Like other types of glial cells, MCs in the mature retina exhibit calcium transients that occur spontaneously or are evoked by various stimuli (Metea and Newman, 2006; Reichenbach and Bringmann, 2013). However, MC calcium signaling during retinal development remains unexplored. Thus, we first investigated if MC calcium transients during early development coincided with retinal waves. We visualized MC transients via two-photon calcium imaging of whole-mount retinas from mice expressing a genetically encoded calcium indicator specifically in MCs (GLAST-CreER::ROSA26-lsl-GCaMP3 [GLAST-CreER::GCaMP3]; Figure 1A; see ‘Materials and methods’, [Paukert et al., 2014]). In the retina of GLAST-CreER mice, tamoxifen inducible Cre recombinase (CreER) is expressed by MCs (Figure 1A). GLAST-CreER::GCaMP3 mice expressed sufficient GCaMP3 to detect MC calcium transients in the IPL as early as P7. Retinal waves were identified by the occurrence of compound postsynaptic excitatory currents in RGCs. Simultaneous two-photon imaging of MCs and whole-cell recordings from RGCs (Figure 1C,D) showed periodic MC calcium transients in the stalks and lateral processes in the IPL (Figure 1—figure supplement 1, Video 1) that coincided with RGC compound postsynaptic excitatory currents (Blankenship et al., 2009). Since the stalks and processes of MCs exhibited similar calcium responses, we pooled their results together throughout this study. We detected no wave-evoked calcium transients in other parts of MCs outside the IPL (i.e., in their somata, data not shown). The percentage of regions of interest (ROIs, which correspond to compartments of individual MCs, see Figure 1—figure supplement 1) that responded to a wave (termed responsive MCs) was high at P7 (42 ± 10.2%, 1326 ROIs from 11 retinas) and at P9 (48 ± 4.6%, 3027 ROIs from 14 retinas), but significantly lower at P11 (13 ± 2.2%, 872 ROIs from 6 retinas, Figure 1E). As MCs express a variety of neurotransmitter receptors, including glutamatergic and cholinergic receptors (Wakakura and Yamamoto, 1994; Belmonte et al., 2000), MC calcium transients at different ages could be evoked by different neurotransmitters released during retinal waves. Thus, we next explored which transmitters modulated neuron-MC signaling at different developmental ages.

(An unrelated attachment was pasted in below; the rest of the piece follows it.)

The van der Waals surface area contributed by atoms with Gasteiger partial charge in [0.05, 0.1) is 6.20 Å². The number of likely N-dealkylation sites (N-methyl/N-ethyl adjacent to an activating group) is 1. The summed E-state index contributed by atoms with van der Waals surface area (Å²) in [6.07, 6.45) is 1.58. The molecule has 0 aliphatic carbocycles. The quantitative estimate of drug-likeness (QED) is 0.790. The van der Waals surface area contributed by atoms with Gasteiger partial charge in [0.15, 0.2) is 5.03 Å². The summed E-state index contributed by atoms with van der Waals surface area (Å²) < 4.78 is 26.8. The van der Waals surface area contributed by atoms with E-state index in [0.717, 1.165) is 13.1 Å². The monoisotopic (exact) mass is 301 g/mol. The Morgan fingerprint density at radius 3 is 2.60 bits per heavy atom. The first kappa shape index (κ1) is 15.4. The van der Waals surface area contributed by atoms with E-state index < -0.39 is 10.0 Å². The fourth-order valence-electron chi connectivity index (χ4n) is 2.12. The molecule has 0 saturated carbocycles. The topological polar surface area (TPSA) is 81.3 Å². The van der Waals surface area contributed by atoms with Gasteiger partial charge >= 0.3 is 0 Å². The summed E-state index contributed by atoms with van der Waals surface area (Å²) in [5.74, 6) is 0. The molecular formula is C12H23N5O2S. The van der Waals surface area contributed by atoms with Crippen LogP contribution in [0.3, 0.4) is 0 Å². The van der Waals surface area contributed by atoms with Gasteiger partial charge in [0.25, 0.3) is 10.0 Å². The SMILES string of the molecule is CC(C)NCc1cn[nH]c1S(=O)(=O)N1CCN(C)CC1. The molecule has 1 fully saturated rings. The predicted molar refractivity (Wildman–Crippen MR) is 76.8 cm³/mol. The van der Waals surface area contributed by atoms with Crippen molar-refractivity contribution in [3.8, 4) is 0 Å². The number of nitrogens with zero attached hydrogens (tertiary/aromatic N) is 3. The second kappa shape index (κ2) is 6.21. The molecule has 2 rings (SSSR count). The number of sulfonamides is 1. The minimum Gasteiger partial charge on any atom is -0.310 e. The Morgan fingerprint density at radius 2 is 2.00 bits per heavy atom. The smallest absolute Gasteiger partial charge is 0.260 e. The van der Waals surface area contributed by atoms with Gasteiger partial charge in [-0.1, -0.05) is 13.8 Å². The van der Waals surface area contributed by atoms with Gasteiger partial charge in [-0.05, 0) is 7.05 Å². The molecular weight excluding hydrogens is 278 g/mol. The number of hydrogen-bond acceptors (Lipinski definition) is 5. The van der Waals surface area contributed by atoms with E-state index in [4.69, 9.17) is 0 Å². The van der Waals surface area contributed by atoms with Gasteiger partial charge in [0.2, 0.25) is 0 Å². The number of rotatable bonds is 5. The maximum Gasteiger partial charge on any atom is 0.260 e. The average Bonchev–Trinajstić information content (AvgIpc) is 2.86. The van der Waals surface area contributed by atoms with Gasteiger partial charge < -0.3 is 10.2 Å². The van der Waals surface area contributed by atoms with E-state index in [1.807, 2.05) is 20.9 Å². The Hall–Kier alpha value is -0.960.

Video 1
Wave-induced responses are shown as changes in fluorescence of the calcium indicator GCaMP3 expressed specifically in MCs in a P9 or P11 mouse retina in the presence of the glutamate uptake blocker DL-TBOA (25 μM).